Brussels, 26 Mar 2004
REPORT on the proposal for a Council Regulation on the establishment of structures for the management of the European satellite radionavigation programme
In principle your rapporteur welcomes the Commission proposal. It envisages the creation of two executive bodies which are in a position to guarantee that an independent, civilian European satellite navigation system can operate securely. However, your rapporteur considers that some important questions remain unanswered and certain structural aspects have not been satisfactory resolved. No arrangements have been made to enable the concession treaty to be concluded in the event of delays in setting up the Supervisory Authority; the proposed regulation does not take sufficient account of the need for transparency; and it does not take advantage of existing experiences and structures such as the ESA.
Timetable for setting up the Supervisory Authority
The Supervisory Authority is not responsible for choosing the operator. Delays in setting up the Joint Undertaking have shown that time problems are a factor to be reckoned with when a new authority is set up, even when there is agreement in principle. Therefore steps should be taken to ensure that any delays do not block the progress of the whole programme. Your rapporteur advocates that in this event the Joint Undertaking be authorised by the Commission and Council to sign the concession treaty together with the future operating consortium.
Nevertheless, the highest priority must be given to setting up the Supervisory Authority and the Security Centre in good time. As the selection procedure stands at present, the Joint Undertaking can be expected to put forward a potential concessionaire after the end of 2004. The deployment phase will begin about a year later (approximately spring 2006), i.e. the new authorities would have to be in existence by then, to make the necessary preparations together with the concessionaire.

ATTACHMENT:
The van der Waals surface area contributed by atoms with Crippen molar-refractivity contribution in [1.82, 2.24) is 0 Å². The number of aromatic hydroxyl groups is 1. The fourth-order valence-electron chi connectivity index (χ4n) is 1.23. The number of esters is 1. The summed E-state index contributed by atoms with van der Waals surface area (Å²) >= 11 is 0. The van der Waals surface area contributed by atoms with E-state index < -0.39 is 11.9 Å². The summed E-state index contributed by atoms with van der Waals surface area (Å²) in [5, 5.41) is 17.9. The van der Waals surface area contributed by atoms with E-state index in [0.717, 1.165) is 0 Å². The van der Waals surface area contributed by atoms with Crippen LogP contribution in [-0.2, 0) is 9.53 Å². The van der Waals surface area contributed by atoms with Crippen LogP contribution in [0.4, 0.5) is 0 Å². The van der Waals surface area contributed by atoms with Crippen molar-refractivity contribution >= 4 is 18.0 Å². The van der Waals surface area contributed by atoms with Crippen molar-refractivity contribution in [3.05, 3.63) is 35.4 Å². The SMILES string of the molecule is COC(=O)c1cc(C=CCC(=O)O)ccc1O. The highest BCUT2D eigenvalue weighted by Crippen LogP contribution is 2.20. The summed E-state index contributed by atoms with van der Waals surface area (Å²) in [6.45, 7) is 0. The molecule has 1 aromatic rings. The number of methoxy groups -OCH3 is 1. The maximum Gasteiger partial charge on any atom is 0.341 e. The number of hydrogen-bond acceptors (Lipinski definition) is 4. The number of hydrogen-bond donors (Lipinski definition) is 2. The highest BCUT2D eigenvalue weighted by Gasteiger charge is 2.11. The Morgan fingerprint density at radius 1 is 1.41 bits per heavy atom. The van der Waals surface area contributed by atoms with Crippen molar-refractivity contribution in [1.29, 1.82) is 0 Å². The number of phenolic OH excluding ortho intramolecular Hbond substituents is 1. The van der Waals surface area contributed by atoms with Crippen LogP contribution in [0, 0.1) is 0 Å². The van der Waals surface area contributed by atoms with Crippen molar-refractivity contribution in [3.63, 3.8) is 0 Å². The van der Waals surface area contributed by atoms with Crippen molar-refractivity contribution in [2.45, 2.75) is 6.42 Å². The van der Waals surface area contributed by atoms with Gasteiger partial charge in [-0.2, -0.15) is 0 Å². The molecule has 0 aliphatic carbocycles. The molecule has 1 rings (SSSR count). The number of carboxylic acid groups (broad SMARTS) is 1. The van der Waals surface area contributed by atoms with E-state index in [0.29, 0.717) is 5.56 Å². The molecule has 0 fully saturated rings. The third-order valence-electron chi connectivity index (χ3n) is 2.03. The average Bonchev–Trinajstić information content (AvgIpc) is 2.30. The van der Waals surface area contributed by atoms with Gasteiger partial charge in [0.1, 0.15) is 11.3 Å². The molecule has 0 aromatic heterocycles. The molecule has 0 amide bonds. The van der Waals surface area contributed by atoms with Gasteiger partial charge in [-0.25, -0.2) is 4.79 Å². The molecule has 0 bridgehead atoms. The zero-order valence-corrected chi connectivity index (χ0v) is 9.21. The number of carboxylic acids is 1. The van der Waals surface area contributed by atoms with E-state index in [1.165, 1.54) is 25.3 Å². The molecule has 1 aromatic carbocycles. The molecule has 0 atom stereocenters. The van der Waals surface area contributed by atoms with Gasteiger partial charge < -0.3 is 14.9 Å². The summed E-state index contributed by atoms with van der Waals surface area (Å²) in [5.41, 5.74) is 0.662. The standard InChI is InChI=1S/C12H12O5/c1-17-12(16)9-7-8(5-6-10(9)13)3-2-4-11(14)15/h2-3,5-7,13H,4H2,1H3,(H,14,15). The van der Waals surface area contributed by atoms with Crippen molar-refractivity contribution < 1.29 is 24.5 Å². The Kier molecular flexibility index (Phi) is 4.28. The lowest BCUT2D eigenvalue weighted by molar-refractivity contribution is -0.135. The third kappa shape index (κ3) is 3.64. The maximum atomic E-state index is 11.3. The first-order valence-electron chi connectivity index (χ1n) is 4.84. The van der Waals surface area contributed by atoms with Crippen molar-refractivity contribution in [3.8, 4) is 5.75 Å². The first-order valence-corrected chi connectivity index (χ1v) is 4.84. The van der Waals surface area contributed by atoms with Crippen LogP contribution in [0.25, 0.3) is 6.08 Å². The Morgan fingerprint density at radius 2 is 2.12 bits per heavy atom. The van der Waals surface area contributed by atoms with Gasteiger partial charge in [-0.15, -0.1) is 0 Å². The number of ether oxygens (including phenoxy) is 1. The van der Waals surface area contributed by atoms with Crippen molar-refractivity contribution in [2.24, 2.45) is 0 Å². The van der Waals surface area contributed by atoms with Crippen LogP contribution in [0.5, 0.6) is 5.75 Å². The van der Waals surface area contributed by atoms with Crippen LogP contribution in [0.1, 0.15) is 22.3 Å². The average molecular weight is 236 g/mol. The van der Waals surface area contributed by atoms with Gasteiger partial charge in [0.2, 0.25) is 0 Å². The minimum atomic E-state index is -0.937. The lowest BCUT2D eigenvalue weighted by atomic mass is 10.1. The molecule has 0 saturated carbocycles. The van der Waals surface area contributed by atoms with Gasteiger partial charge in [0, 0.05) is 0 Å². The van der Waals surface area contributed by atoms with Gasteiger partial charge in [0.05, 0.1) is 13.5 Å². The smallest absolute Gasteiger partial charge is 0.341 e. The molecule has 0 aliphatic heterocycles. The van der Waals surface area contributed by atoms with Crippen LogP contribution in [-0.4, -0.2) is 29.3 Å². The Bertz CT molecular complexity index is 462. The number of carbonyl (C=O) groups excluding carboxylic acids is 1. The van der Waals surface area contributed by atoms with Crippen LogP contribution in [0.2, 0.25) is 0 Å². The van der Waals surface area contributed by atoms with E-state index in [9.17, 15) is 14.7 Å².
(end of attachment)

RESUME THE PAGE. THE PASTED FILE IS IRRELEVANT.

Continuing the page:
Role of the European Parliament
It is undisputed that, because of the strategic nature of the European satellite navigation system, an effective supervisory authority is essential. This presupposes the greatest possible political independence of the authority's management bodies. Nevertheless, procedures in the Supervisory Authority must be transparent and comprehensible for the public. This also applies to a transparent appeal procedure. Article 1 of the proposed regulation gives the Supervisory Authority the task of managing public interests. As the only EU institution with direct democratic legitimacy, Parliament should not be left out of the decision-making processes. An annual activity report from the director of the Authority is, in your rapporteur's view, not a sufficient guarantee of the appropriate transparency. The regulation must also include a requirement for the Security Centre to keep Parliament informed.
Including existing structures
In order to ensure that the Supervisory Authority functions as soon and as well as possible, this institution must build on maximum know-how. The proposal therefore rightly envisages that the Authority' Administrative Board may call on the expertise of a scientific and technical committee. But this still has to be set up. The European Space Agency (ESA) already has the required scientific and technical resources. In the current phase of the programme, the ESA is closely involved in developing the European satellite navigation system and has a 50% share in the Joint Undertaking. But the Commission proposal sees no role for the European Space Agency in the future management structure. Setting up a new committee instead of consulting the ESA on scientific and technical issues would duplicate structures.
On the basis of Article 7 of the Regulation setting up the Galileo Joint Undertaking, a Security Board has been established to deal with security matters in the Joint Undertaking. It may be assumed that, by the time the Security Centre proposed in the draft regulation is set up, the Security Board will already have an extensive track record from the development phase. This know-how must be put to use for the deployment phase. The way in which it will be incorporated must, however, depend on the structures of the Security Centre, which are still to be defined.
Your rapporteur welcomes the Commission proposal for a Regulation on structures for the management of the European satellite radio navigation programme and supports it in its concern to establish the legal basis as quickly as possible and then to proceed with implementation. The Commission proposal, however, needs some amendment, to ensure that the authorities to be set up are transparent and as efficient as possible, and that the deployment phase is completed according to plan. The taxpayer, who has already had to bear the costs of the Galileo programme to date, can justifiably demand that these expectations will be fulfilled.